By Ally Author Beth Kornegay
An ostomy is an artificial opening in the body created during an operation. For many colon cancer patients, a portion of the intestine is pulled through the skin and bowel contents are expelled into a pouch that is emptied several times each day. People with an ostomy are referred to as ‘ostomates.’
There are approximately 500,000 ostomates in the United States, and many of them are colorectal cancer survivors. Other reasons for having an ostomy include ulcerative colitis, bowel injuries, and diverticulitis. In colorectal cancer, some patients are given just a temporary ileostomy so their colon can heal after surgery. Ileostomies are often ‘taken down’ once the healing process is complete, and the portion of the large intestine is returned inside the body and the outside pouch is no longer required.
Benefits of an Ostomy
While having an ostomy can be an inconvenience and require the ostomate to learn new ways of doing many of the things they once took for granted, ostomate Debi Fox stresses that once someone gets used to having it and seeing the benefits of having an ostomy, they can better understand its importance and find acceptance. Debi’s ostomy is from having ulcerative colitis.
“When someone receives a temporary ostomy, they often focus only on the date it will be reversed instead of focusing on how to live with it. Because of that negative focus, they hate every single day they have it,” Debi said.
Debi, of McLoud, Oklahoma, quickly understood that her ostomy would be permanent. Ulcerative colitis usually only affects the large intestine, but hers was so severe that it cut off the blood supply to the small intestine. Most people have 24’-27’ of small and large intestines, but Debi only has none of her large intestine and only 4.5’ of her small intestine remaining. Her rectum and anus were also removed.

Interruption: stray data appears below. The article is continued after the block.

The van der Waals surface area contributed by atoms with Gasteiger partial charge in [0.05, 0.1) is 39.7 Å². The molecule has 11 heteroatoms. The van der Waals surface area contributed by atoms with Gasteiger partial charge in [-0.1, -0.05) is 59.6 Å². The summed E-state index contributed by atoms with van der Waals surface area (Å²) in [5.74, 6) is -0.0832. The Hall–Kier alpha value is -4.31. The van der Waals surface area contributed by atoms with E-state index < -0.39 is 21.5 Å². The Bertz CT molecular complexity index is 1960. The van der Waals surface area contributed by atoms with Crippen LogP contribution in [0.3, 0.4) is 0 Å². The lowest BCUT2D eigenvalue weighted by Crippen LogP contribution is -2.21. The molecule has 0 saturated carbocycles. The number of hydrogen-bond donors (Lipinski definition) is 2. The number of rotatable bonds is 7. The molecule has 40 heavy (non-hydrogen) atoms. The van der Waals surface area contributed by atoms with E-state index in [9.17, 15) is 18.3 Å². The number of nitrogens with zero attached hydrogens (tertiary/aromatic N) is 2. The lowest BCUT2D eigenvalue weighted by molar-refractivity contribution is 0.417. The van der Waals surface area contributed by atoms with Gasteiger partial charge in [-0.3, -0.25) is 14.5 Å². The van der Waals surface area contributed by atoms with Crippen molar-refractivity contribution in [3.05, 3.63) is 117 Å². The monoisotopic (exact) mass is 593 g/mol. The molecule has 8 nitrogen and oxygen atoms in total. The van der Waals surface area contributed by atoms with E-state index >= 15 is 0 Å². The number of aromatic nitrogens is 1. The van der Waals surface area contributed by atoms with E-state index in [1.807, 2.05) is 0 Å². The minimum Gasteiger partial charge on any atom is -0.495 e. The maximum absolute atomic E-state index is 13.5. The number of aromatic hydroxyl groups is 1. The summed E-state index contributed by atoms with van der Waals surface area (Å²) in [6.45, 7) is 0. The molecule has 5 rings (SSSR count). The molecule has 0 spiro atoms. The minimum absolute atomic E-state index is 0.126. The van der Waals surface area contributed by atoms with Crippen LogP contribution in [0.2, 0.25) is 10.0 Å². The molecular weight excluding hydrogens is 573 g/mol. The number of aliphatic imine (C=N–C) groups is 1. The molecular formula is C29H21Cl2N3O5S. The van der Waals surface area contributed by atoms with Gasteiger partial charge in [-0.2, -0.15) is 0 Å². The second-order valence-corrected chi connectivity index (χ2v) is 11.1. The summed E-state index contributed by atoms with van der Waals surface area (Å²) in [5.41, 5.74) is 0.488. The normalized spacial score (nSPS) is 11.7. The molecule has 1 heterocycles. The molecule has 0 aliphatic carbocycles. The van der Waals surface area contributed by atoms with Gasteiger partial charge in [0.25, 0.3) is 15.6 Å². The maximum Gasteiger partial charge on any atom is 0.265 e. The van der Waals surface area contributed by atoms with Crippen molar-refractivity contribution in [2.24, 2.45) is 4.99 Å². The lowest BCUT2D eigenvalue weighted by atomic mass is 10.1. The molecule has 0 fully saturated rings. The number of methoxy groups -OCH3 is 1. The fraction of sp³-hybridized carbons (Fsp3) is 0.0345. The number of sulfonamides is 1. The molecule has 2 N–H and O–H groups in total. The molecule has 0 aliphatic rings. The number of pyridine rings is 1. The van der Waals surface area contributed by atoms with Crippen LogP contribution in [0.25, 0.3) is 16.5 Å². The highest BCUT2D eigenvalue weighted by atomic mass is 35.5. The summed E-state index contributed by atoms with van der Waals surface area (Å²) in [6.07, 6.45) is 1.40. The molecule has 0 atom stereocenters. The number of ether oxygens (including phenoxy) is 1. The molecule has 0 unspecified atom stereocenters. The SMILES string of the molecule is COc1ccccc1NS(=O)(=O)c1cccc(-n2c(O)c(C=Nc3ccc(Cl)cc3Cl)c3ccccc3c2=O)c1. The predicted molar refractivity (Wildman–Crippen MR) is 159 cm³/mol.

Now Debi says she is able to channel much of her own personal time and energy into helping others deal with their ostomy and realizing, with a few alterations, they can do nearly everything — and sometimes more — that they did prior to having an ostomy.
Debi Fox, left, at AllyCon, the Alliance’s national conference
Transitioning to an Ostomy
Debi’s transition to life as an ostomate wasn’t easy. She was hospitalized three different times for thirty days each with complications including severe dehydration, renal failure, and sepsis. During those hospital stays she began doing research about ostomies. When she didn’t find one central location with all of the information she was looking for, she decided to take matters into her own hands and create a resource that would benefit ostomates around the world by creating direct avenues in which to provide information for ostomy patients.
One of the websites — www.ostomy211.com — serves as a type of yellow pages for ostomy information including accessories, tips on how to change the appliance, events, healthcare information, and clothing designed especially for ostomates. The other website Debi developed — www.ostomy211.org — serves as the main website for the non-profit organization. Both sites are non-clinical organizations and do not take the place of an ostomy nurse, but enhance care by providing a wealth of information and support.